Quarrying would be ‘a gross violation’ of national park

Dog walker at the Severals, near Midhurst.
Dog walker at the Severals, near Midhurst.

Quarries proposed in the Midhurst area threaten wildlife and a recreational area of 150 years, campaigners have said.

Soft sand extraction is being proposed at Cowdray and Minsted as part of the joint minerals plan for the county and the South Downs National Park, with consultation due to close on March 18.

According to the Midhurst Landscape Project, the Severals, where two of the quarries could be sited, had been described as a favourite area for walking since at least 1868.

It comes as the Midhurst Society issued its formal response to the minerals plan, condemning a ‘gross violation’ of the government’s plan for the management of National Parks.

Writing on behalf of the society, Harvey Tordoff said: “The extraction processes and the thousands of associated lorry journeys would result in intolerable levels of noise, dust and pollution.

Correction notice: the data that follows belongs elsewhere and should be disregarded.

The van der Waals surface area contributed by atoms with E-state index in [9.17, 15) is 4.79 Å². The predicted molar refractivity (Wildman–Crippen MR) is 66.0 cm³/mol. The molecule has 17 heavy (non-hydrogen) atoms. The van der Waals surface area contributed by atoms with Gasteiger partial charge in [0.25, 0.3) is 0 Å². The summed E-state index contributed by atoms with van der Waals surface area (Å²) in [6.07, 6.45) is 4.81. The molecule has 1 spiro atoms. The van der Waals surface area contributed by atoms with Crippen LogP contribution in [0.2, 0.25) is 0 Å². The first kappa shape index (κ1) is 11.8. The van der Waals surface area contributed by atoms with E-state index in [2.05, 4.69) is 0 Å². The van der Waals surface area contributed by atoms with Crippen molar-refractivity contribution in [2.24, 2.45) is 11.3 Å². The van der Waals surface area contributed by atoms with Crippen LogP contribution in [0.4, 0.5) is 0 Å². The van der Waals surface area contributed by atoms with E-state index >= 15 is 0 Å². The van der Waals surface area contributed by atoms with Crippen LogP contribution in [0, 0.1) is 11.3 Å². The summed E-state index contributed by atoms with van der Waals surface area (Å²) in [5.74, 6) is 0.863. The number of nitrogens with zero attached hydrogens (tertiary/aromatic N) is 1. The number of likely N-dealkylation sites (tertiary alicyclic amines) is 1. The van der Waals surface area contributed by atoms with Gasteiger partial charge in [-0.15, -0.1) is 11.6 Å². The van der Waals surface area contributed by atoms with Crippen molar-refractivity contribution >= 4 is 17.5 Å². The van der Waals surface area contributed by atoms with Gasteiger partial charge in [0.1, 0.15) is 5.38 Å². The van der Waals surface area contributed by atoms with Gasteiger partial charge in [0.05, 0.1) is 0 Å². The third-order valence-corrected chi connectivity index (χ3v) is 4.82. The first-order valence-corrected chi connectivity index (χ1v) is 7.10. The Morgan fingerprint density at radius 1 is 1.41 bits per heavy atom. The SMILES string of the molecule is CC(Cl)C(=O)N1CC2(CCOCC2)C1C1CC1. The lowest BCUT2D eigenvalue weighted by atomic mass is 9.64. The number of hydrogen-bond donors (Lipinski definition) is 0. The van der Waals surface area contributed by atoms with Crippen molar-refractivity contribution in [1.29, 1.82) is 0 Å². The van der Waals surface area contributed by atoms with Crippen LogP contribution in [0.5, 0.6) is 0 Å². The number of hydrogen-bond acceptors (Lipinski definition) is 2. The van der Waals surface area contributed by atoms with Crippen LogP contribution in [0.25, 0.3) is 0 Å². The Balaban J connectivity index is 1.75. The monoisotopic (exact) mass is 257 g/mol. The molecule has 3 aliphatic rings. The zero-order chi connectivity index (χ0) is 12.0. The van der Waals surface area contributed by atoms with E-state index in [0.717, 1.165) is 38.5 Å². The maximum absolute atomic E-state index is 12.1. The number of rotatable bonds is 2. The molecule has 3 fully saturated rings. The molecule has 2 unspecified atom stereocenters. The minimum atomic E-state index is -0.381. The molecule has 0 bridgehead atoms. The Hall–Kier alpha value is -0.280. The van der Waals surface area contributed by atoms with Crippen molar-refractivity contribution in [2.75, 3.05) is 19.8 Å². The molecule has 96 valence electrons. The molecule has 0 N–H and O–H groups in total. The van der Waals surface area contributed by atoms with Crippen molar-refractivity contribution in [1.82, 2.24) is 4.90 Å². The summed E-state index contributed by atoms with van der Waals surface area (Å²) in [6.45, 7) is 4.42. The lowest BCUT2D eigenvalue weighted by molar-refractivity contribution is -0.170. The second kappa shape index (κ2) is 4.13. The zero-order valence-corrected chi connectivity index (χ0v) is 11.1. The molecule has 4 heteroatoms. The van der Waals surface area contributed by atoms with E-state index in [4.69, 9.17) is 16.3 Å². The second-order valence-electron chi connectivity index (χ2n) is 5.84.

“The existing condition of roads within the SDNP is poor, with authorities unable to keep pace with the regular appearance of deep pot-holes.

“Part of the cause is the transport of quarry waste and infill, in heavy lorries, on roads not designed for that purpose.”

Observer readers have also lamented the possible loss of heathland and woodland areas at the Severals.

Writing to the Observer, Martine Collings said she had been a resident of Midhurst for many years and knew the area well.

She wrote: “As a professional illustrator of flora and fauna, birds and other wildlife I have roamed the Severals heathland and woods for generations, absorbing the peace and studying my subjects.

“Like many other residents and those whose homes lie close to the proposed quarrying sites I am aghast at Cowdray Estate’s plans for the destruction of our much loved environment and our enjoyment of the salubrious recreational facilities it provides.”